Jared Butler isn’t getting enough minutes. Well, kind of. It’s a bit more complicated than that, so let me explain.
This past Saturday, the Utah Jazz sat its all-star point guard, Mike Conley, for the first leg of the team’s back-to-back. No issues with that decision, this will be a season-long reality as the staff tries to manage Conley’s health leading up to a presumed playoff berth. Not even the fact Utah lost to the Bulls taints the decision. It’s one loss in a long 82-game marathon.
No, the problem lies in how head coach Quin Snyder decided to fill the roughly 30 minutes Conley usually takes up in the rotation. Specifically that it hardly involved Jared Butler at all. Joe Ingles was the obvious choice to start in place of Conley, but Butler saw the smallest bump in minutes from 6.8 per game (at the time) to just nine for the entirety of the Chicago game.
Now, let’s not kid ourselves, there’s a pretty good excuse to not play Butler main rotation minutes at the moment. One, he’s a rookie on a team playing at title contention. Two, his statistical output is, to put it mildly, lacking. Butler’s made just two shots in seven games. He’s got an Offensive Rating of just 51 and the fourth-worst Offensive Box Plus/Minus (-12.1) in the league among those with at least as many minutes as him.
There’s every reason to not trust the likes of a rookie who is very clearly not up to pace for NBA-level offenses yet. Except that, oxymoronically, Butler’s struggles now are a perfect reason he should be getting minutes. He needs to work through these early bumps now so they don’t hinder him later.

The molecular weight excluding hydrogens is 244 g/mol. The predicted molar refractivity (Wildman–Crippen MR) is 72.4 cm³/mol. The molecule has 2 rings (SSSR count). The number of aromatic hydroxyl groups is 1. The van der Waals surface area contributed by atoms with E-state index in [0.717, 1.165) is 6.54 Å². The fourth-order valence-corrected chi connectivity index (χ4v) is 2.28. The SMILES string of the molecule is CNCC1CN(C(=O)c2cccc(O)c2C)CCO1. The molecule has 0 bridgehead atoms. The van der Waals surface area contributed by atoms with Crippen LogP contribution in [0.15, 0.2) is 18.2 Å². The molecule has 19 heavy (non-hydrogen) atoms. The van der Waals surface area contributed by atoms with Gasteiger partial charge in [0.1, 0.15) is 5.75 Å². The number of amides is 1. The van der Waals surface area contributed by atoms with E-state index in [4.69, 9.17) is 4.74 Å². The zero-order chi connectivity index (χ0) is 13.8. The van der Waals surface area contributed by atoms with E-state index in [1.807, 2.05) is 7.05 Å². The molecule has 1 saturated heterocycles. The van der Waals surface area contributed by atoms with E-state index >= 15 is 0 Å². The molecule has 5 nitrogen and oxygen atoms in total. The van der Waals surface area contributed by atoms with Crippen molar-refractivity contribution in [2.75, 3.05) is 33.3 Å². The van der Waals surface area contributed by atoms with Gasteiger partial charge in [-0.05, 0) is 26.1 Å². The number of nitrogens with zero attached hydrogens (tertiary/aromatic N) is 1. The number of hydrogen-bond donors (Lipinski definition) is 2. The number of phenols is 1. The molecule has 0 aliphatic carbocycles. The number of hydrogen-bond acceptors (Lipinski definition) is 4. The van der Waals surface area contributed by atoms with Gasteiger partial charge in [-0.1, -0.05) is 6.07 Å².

Should Butler be getting 15-plus minutes on a nightly basis? No, not unless he breaks out real quick. Should he be playing bigger minutes when either Conley or Mitchell sit? Hell yes.
By not playing Butler more against the Bulls, Snyder was trying to have his cake and eat it too. He wanted to get the benefit of resting Conley on a back-to-back but also go all-out to win the fifth game of an 82-game regular season. Sure, the goal is to win, but rest Conley just to play Joe Ingles extra minutes? And what about subbing out Butler for Trent Forrest in the fourth quarter? All of these decision don’t make sense when stacked next to each other.
There should be plenty of games this season where either Conley or Mitchell aren’t playing (they’ve missed a combined 88 games the last two seasons, it’s bound to come up again). These games are perfect opportunities to insert Butler into the lineup and let him learn, grow, and eventually excel.
As it is, there is at least one good reason to play Butler more right now: defense. The rookie has proven quite capable on the defensive end of the floor. His defensive RAPTOR rating of +4.7 is the best among rookies with at least 40 minutes played and is fourth-best on the Jazz.
This positive defensive impact can work really well for Butler in getting minutes if he’s say, playing alongside a flamethrower scorer like Jordan Clarkson (assuming Clarkson climbs out of his current slump). His lackluster offense can be hidden in units that have other great scorers while providing real value on the defensive end. This can give him time to catch on offensively, which seems likely to happen given the skills he showed off in college and the preseason.
The Jazz seemed pretty darn excited to draft Butler. based on insider sources to the comments from general manager Justin Zanik himself, Utah likely viewed Butler as at list a first-round talent, maybe as high as a mid-first round prospect who fell not because of his performance, but health issues they were willing to roll the dice on. So why not put some effort into developing this guy they were so stoked to wind up with?